The Socceroos, whose World Cup heroics gave Australian football an injection of hope before the violence at AAMI Park knocked it back, are set to reach their highest point in the FIFA men’s world rankings in more than a decade.
- The Socceroos are set to jump 11 places, from 38th to 27th in the FIFA world rankings
- They also achieved their highest ranking at a World Cup, judged 11th after their round-of-16 exit
- Brazil will remain number one on the men’s rankings despite a quarter-final exit
Graham Arnold’s side, which won two matches in Qatar to reach the last 16 and gave eventual champions Argentina a fright with a late surge, will climb 11 places to 27th in the rankings.
It is their best placing since being 25th in September 2012 under Holger Osieck.
Along with surprise semi-finalist Morocco, Australia will be this month’s biggest climbers.
And while the Socceroos’ performance ended in heartbreak against Argentina, it gave them their highest World Cup ranking of 11th from 32 teams in the final standings after winning two matches at the tournament for the first time.
Wins over Tunisia and 10th-ranked Denmark were sandwiched between a tournament-opening 4-1 thrashing by defending champions France and a tight 2-1 loss to champions Argentina.
It was the first time the Socceroos have won two matches at a World Cup, while the two nations that beat Australia went on to face off in Monday’s (AEDT) final.
The 11th-placed ranking put Australia ahead of former world champions Spain (13th), Germany (17th) and Uruguay (20th).
The humiliation for hosts Qatar was complete when they finished in last place, having lost all three of their group matches.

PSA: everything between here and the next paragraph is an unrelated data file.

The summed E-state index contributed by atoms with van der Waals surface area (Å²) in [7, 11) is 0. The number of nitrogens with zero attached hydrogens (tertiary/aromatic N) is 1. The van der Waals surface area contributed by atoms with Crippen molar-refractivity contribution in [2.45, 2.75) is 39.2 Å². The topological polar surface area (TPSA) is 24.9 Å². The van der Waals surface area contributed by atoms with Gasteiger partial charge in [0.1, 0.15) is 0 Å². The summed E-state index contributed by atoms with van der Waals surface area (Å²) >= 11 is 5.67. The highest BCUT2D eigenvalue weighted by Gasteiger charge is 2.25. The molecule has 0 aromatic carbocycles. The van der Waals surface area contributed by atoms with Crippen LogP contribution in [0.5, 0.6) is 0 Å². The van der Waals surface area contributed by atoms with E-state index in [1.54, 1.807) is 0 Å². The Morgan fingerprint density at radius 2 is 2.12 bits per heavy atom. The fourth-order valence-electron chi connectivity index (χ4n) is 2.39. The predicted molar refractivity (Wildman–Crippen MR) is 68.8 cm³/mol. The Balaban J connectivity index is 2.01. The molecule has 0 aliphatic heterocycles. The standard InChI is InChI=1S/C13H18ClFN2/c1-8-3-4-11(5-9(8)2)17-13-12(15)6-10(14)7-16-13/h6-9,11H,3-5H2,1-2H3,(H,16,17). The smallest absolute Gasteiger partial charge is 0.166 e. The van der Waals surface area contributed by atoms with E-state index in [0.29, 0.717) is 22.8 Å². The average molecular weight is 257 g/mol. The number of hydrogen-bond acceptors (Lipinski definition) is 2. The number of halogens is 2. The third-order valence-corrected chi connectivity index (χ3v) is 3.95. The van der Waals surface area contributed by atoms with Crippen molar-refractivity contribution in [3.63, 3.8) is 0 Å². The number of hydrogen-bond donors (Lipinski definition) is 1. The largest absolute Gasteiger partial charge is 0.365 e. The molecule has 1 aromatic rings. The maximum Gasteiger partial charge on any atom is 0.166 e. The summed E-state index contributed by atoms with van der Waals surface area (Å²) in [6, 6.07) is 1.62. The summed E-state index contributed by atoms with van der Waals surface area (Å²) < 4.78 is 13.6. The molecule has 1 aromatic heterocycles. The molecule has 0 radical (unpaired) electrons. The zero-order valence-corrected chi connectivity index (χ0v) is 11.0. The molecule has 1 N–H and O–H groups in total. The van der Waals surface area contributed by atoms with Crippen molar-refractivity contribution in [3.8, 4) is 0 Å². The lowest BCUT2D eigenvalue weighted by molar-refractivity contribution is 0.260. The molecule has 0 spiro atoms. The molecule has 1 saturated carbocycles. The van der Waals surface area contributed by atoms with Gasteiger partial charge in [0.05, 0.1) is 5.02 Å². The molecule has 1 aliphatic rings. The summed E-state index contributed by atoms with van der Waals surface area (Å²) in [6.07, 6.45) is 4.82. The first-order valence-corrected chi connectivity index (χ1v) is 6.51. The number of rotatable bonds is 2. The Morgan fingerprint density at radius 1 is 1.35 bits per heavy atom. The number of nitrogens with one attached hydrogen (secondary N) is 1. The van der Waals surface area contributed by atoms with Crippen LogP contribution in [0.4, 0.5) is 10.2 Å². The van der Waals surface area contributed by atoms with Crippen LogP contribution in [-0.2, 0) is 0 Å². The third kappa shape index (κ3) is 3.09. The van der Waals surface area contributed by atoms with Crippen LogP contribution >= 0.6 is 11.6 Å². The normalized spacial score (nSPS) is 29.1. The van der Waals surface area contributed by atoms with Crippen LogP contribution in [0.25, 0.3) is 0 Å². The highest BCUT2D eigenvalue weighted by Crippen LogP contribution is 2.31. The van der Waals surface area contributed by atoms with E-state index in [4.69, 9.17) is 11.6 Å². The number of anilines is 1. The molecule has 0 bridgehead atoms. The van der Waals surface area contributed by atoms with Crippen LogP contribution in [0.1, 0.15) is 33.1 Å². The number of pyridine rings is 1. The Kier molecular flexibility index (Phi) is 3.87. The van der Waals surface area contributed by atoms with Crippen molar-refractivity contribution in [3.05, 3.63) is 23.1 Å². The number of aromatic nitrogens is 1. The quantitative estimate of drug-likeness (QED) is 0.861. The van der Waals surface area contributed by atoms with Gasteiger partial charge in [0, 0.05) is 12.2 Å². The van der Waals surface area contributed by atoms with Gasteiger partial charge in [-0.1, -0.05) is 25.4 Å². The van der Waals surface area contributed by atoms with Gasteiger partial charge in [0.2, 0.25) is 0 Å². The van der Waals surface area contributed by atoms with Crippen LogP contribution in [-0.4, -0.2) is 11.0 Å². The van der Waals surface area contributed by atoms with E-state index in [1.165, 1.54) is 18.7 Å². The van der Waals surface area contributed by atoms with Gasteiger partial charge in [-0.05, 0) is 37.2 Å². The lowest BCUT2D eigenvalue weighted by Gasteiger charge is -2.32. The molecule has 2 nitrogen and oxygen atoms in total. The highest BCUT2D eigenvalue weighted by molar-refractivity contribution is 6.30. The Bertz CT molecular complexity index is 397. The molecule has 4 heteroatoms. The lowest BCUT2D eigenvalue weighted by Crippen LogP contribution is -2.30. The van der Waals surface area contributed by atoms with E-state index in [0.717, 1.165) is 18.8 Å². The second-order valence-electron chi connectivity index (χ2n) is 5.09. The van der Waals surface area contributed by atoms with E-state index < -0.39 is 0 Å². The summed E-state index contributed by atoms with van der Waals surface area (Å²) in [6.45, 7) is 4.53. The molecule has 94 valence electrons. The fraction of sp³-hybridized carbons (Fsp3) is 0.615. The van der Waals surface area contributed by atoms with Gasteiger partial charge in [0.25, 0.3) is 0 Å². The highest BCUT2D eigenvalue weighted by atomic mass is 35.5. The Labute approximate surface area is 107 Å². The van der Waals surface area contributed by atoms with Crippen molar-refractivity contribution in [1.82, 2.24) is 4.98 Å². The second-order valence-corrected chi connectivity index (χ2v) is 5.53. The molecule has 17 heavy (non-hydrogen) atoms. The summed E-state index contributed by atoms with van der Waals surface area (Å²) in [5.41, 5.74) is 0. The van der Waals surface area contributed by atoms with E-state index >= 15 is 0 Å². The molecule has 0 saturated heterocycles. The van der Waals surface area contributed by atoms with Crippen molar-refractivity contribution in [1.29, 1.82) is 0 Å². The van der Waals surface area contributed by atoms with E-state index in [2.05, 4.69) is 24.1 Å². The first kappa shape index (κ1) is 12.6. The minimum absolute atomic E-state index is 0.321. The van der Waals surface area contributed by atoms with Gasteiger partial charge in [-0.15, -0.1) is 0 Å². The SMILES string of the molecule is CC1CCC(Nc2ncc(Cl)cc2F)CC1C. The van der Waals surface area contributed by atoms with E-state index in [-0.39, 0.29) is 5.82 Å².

Australia’s previous best finish was in 1974 — the first time the country qualified for a World Cup — when they failed to win a game and were ranked 14th of 16 teams.
In 2006, the Guus Hiddink-coached Socceroos reached the knockout stages for the first time, only to be beaten by eventual winners Italy, but they were ranked last of the 16 teams that made it out of the group stage.
World rankings are significant in that they are often used for seeding purposes, including in World Cup qualifying as well as at the finals.
Australia will remain the fourth-highest Asian nation behind Japan (20th), Iran (24th) and South Korea (25th) but will be well clear of fifth-ranked Saudi Arabia (48th), who took down Argentina in their opening group match.
According to ESPN and rankings tracking websites, Brazil will remain number one when the official rankings are issued on Thursday despite being knocked out at the quarter-final stage.
World Cup champions Argentina will move up to second with runners-up France third and Belgium, who exited in the group stage, down to fourth.